Q: In the end I did mail twenty-something postcards out to different places in the world. Some of the recipients shared the postcard in their social media, turning the conjured content into a deceptive reality. I even asked myself, was it real or not? If the creation lives within me, I could be the only one that actually had visited the place… I really enjoyed toying with the transitory space between authenticity and fiction.
J: In your postcard you mentioned weeds as nourishment of your land. You also have a photography series on urban weeds which you developed through your travelling. What do ‘weeds’ symbolise?
Q: The first thing I observe when I step on a foreign land is always their weeds - which to me is the most honest manifestation of the region's inner state. My initial documentation is void of purpose. Gradually the subject has inspired what the core of my curiosity is. To me the spirit of weeds lie on their autonomous and nomadic vitality; how they evade the Anthropocene, survive in drainage covers, concrete, plus the like; and subvert contemporary urban planning. We often find weeds along boundaries, kind of guerrilla, left behind by the city, yet self-empowered amidst triviality.
J: is this a metaphor to yourself? Why do you feel so emotionally attached to weeds? Does this relate to your background growing up in Hong Kong, which is a highly developed metropolitan city?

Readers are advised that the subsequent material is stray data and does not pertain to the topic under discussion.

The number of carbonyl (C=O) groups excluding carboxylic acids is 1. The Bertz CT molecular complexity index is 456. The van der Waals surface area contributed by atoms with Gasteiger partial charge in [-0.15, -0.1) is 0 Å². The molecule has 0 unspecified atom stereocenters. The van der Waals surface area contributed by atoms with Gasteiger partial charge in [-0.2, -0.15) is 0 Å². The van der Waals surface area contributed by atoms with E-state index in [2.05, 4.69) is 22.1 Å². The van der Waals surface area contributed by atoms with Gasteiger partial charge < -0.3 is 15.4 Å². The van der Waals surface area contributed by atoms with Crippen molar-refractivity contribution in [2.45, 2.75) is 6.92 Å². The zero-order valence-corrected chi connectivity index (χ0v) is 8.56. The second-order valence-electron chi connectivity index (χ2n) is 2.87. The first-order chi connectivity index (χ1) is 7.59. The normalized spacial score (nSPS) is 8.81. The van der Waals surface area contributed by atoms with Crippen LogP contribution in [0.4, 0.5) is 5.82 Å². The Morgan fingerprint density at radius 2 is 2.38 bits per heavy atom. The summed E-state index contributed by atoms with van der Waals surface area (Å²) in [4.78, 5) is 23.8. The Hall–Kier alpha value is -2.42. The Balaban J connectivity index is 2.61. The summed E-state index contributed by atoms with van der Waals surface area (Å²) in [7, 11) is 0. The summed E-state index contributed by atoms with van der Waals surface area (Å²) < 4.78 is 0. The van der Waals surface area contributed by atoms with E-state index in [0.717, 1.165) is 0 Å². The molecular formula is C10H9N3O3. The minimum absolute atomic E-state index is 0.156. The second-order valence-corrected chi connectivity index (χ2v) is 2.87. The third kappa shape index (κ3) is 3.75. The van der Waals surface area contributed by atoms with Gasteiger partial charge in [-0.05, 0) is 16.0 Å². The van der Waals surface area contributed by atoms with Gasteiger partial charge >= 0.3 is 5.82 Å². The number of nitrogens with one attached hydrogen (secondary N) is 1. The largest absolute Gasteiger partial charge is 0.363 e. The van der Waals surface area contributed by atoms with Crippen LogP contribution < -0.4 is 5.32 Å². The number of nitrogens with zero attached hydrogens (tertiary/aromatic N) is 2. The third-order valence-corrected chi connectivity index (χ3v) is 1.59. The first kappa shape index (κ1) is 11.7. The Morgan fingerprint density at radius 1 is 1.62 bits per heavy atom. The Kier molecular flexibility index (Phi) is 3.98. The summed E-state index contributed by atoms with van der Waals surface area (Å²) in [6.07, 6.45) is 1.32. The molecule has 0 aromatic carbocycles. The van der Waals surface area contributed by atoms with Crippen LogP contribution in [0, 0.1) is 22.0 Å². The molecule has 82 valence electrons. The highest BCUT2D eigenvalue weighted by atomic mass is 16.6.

Q: All I want is just to look inwards, make art from that and converse with my audience. I have no intention to turn weeds into some sort of religion; instead their beauty lies in a type of ‘anti-planning' arbitrariness, like how the Hongkongese chanted ‘be water’ during the anti-extradition bill protests. Meanwhile, urban greening is rather scant in my home city. Perhaps weeds are my closest proximity to nature.
J: You will participate in the upcoming Venice Biennale of Architecture soon. What is your exhibit about?
Q: I’m not quite sure if Covid-19 allows the Biennale to happen... but the production is ongoing. Collaborating with an architect, we attempt to stretch the relationship between nature, humans and data. We have been looking into how daily lives have ceaselessly migrated into virtual networks, and how our accumulation of data has been manifested tangibly in the global boom of data centres. This contemporary architectural typology, however, exists in an idiosyncratic pattern in the highly urbanized and dense context of Hong Kong. How would these mushrooming architectures transform futuristic urban planning? Would our city one day be designed to cater for our data, instead of our physical traces? We speculate that perhaps one day, there is no human in cities, but weeds...
J: Weeds also carry a reference to your observations of the Hong Kong anti-extradition law protests last year. Could you share your personal experience?
Q: I was back to Hong Kong last August, and spent much more time than expected to adapt to the very depressing social sentiment. Sometimes I would find myself in a fully packed train which was absolutely silent, whilst the flashing content on everyone's hand-held screens was always protest-related. Graduating from Ruskin and returning to the core of the protest, I could not but ask myself: what is the role of art and how should artists respond? It might be easier to observe and make art at the periphery. Yet with emotions flooding, the only thing I could do is to be a Hongkonger. Artist is just a type of identity, yet most important to me is how we could fully experience the moment and understand the people.